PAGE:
ring gear removal
  13. Slide the new ring gear onto the carrier and secure with the new bolts from the kit. Torque the bolts to spec.

  14. Pro Tip

    Use Blue Loctite on all nuts and bolts during reassembly.

  15. Install the new pinion and inner bearing and torque the yoke to spec. Check pinion depth and adjust as necessary with new shims. If a crush sleeve is used, remove the pinion once pinion depth is properly set and reinstall it with the crush sleeve.

    measuring pinion depth

    Source | Mike Aguilar

  16. Tighten the pinion nut until pinion bearing preload is set. (Preload specs can be found in the vehicle-specific manual for your vehicle.) Torque the pinion to just under spec and check preload with a torque wrench calibrated in inch-pounds. Tighten the pinion nut until the proper preload is reached.

  17. Pro Tip

    Preload is applied to bearings to remove excess play and is important for preventing unwanted noise and premature wear of new parts. If using a crush sleeve, consider having more than one available. If you accidentally set too much preload, you'll need to start over with a new crush sleeve.

  18. Install the carrier assembly and set carrier preload by evenly tightening the adjusters.

  19. Set ring gear backlash with a zeroed dial indicator perpendicular to a ring tooth. Rotate the ring gear back and forth until contact is made with the pinion. If the amount of movement is within specifications, lock it down. If backlash is too high, move the ring gear toward the pinion by loosening the adjuster on the right side and tightening the left. If backlash is insufficient, loosen the left and tighten the right. Always loosen first and then tighten.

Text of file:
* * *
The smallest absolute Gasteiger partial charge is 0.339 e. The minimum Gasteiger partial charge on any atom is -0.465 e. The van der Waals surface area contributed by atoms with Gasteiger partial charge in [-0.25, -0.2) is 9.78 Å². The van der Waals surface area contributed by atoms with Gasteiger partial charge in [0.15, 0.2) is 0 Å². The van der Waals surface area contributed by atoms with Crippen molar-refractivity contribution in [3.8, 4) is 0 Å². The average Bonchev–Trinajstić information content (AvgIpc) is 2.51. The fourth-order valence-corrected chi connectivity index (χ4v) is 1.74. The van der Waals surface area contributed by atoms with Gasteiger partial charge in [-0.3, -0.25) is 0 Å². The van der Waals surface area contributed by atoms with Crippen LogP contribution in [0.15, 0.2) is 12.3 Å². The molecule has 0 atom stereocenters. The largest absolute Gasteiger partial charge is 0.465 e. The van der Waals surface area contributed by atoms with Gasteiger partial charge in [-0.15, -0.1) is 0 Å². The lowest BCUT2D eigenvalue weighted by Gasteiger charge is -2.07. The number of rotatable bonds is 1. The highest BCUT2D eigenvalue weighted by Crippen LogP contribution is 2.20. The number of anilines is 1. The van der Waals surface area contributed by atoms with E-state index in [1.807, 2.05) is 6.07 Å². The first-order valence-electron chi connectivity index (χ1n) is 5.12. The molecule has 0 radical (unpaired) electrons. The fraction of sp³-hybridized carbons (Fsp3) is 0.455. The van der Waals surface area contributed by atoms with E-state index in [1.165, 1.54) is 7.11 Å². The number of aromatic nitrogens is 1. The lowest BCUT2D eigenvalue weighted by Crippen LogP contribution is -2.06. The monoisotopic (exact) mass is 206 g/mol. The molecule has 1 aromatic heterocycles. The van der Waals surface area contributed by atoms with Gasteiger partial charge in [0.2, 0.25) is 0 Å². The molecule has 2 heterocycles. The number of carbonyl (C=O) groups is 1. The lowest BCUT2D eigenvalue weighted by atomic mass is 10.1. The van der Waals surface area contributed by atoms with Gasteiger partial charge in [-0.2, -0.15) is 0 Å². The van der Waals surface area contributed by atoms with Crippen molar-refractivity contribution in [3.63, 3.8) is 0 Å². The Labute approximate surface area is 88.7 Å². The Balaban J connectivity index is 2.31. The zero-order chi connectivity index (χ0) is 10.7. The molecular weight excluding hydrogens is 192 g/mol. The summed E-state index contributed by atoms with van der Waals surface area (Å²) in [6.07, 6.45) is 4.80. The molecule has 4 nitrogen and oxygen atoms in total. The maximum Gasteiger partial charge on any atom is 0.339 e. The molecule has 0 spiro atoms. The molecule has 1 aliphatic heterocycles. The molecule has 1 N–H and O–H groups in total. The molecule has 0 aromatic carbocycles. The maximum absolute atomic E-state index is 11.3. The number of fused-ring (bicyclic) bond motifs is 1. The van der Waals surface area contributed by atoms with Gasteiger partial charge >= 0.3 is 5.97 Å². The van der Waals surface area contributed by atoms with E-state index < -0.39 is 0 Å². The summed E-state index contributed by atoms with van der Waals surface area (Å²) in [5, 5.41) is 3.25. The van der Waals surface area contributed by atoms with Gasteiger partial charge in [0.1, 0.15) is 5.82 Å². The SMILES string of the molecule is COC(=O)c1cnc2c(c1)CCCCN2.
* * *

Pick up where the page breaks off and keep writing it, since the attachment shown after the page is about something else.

20. Pro Tip

    Backlash is the amount of space, or "play" between two components. Incorrect backlash can result in unwanted noise, vibration, and damage to gear teeth.

  21. Coat both sides of four to five ring-gear teeth with the grease in the kit. Rotate the yoke through several revolutions in both directions.

  22. Compare the patterns in the grease to the image above and make the adjustments indicated.

    adjust pinion depth
  23. Reinstall the third member, axles, and brakes. Refill the differential with the fluid specified by the manufacturer and reinstall the driveshaft.

  24. Put the tires back on and lower the vehicle. Torque the lug nuts to spec and go for a mild test drive. Listen for any strange groaning or grinding noises to confirm your repair. Check the differential fluid level and top off if needed. Note that most ring and pinion gear manufacturers specify a 250-1,000-mile break-in period before driving hard or under heavy loads. Not allowing a proper break-in period can lead to early gear wear and - therefore - noise.

  25. Need help?

    Some projects may be too challenging or time consuming to tackle at home, and that’s why we partner with trusted, professional shops that are ready to get you back on the road. Use our directory to find a qualified technician near you.

Last updated January 16, 2020